In a backdoor attack on a machine learning model, an adversary produces a model that performs well on normal inputs but outputs targeted misclassifications on inputs containing a small trigger pattern. Model compression is a widely-used approach for reducing the size of deep learning models without much accuracy loss, enabling resource-hungry models to be compressed for use on resource-constrained devices. In this paper, we study the risk that model compression could provide an opportunity for adversaries to inject stealthy backdoors. We design stealthy backdoor attacks such that the full-sized model released by adversaries appears to be free from backdoors (even when tested using state-of-the-art techniques), but when the model is compressed it exhibits highly effective backdoors. We show this can be done for two common model compression techniques — model pruning and model quantization. Our findings demonstrate how an adversary may be able to hide a backdoor as a compression artifact, and show the importance of performing security tests on the models that will actually be deployed not their precompressed version.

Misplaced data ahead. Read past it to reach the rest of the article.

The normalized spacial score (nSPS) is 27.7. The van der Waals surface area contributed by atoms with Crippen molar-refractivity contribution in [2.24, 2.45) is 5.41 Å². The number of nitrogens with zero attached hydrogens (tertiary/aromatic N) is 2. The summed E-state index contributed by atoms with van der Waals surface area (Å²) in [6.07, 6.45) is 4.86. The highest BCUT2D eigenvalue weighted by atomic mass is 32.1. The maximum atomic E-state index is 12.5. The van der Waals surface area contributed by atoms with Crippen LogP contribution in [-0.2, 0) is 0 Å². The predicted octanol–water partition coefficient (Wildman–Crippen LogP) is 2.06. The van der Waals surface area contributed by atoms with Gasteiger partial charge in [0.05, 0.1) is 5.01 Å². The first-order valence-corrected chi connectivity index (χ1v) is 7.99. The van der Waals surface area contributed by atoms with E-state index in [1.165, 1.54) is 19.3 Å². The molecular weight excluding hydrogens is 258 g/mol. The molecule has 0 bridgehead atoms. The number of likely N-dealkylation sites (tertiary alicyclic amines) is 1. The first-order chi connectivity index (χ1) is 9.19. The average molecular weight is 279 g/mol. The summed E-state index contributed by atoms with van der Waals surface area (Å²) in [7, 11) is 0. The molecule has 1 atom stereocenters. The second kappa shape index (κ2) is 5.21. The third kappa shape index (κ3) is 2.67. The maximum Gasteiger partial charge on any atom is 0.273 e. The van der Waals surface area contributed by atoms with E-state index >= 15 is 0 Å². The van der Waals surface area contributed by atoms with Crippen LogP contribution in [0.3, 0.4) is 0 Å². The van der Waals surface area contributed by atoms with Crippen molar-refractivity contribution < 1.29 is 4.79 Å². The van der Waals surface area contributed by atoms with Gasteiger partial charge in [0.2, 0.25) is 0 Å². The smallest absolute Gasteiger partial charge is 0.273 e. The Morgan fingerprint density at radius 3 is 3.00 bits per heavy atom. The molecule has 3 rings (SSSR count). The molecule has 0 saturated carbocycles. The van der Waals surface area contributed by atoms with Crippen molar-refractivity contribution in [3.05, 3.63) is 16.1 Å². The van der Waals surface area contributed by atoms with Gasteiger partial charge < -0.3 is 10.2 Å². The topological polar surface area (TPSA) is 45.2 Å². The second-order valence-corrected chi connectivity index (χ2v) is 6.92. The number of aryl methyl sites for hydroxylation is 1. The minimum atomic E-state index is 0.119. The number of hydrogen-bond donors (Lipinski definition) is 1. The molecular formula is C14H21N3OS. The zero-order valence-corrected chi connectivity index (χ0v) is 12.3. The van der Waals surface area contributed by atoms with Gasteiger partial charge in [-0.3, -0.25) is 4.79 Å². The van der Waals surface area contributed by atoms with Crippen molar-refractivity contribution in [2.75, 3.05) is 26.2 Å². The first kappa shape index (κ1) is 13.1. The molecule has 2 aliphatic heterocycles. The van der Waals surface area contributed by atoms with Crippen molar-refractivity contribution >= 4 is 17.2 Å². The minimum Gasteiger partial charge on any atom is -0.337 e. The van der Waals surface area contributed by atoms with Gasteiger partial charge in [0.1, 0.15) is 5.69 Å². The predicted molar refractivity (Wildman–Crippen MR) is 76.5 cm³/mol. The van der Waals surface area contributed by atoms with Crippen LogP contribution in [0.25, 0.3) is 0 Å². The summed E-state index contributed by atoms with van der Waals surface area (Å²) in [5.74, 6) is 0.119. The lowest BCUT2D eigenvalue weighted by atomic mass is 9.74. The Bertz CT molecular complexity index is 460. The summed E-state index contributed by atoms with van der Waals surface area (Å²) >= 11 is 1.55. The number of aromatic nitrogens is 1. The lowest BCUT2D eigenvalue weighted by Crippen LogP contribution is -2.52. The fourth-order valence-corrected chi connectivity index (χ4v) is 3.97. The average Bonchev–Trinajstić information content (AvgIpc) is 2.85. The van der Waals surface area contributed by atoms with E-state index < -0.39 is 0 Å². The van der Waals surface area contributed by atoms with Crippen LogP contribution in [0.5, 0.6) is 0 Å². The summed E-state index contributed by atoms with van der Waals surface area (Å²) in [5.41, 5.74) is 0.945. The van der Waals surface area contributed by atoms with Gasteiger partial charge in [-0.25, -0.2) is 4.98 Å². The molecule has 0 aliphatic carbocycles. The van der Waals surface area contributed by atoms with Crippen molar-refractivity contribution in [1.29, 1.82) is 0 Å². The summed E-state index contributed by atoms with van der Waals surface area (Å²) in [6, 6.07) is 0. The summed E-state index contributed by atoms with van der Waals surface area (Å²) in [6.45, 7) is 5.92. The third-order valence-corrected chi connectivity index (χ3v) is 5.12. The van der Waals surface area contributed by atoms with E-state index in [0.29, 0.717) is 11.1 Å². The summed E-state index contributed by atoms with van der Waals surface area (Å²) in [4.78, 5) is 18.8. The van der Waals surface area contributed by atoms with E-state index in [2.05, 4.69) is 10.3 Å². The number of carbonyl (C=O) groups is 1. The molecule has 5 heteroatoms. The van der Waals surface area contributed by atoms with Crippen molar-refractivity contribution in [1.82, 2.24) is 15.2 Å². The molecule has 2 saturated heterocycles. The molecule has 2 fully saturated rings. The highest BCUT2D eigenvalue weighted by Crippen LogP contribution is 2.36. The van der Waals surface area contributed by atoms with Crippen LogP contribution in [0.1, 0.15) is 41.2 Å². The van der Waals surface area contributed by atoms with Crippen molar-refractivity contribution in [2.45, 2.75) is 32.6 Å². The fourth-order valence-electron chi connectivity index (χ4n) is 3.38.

Security concerns are an everyday worry. Mobile phones now use AI facial recognition which is convenient but most likely not as robust as fingerprint scanners.
Given all of the scandals over hacking it’s very possible that malware has been implanted that waits for a trigger, Once triggered bank machines can be jackpotted or worse. The training of an AI with a subversive element an be hard to identify. Since we assume the model tester cannot control or observe the model training process, we only consider defenses that take a trained model as input and predict whether that model contains a backdoor.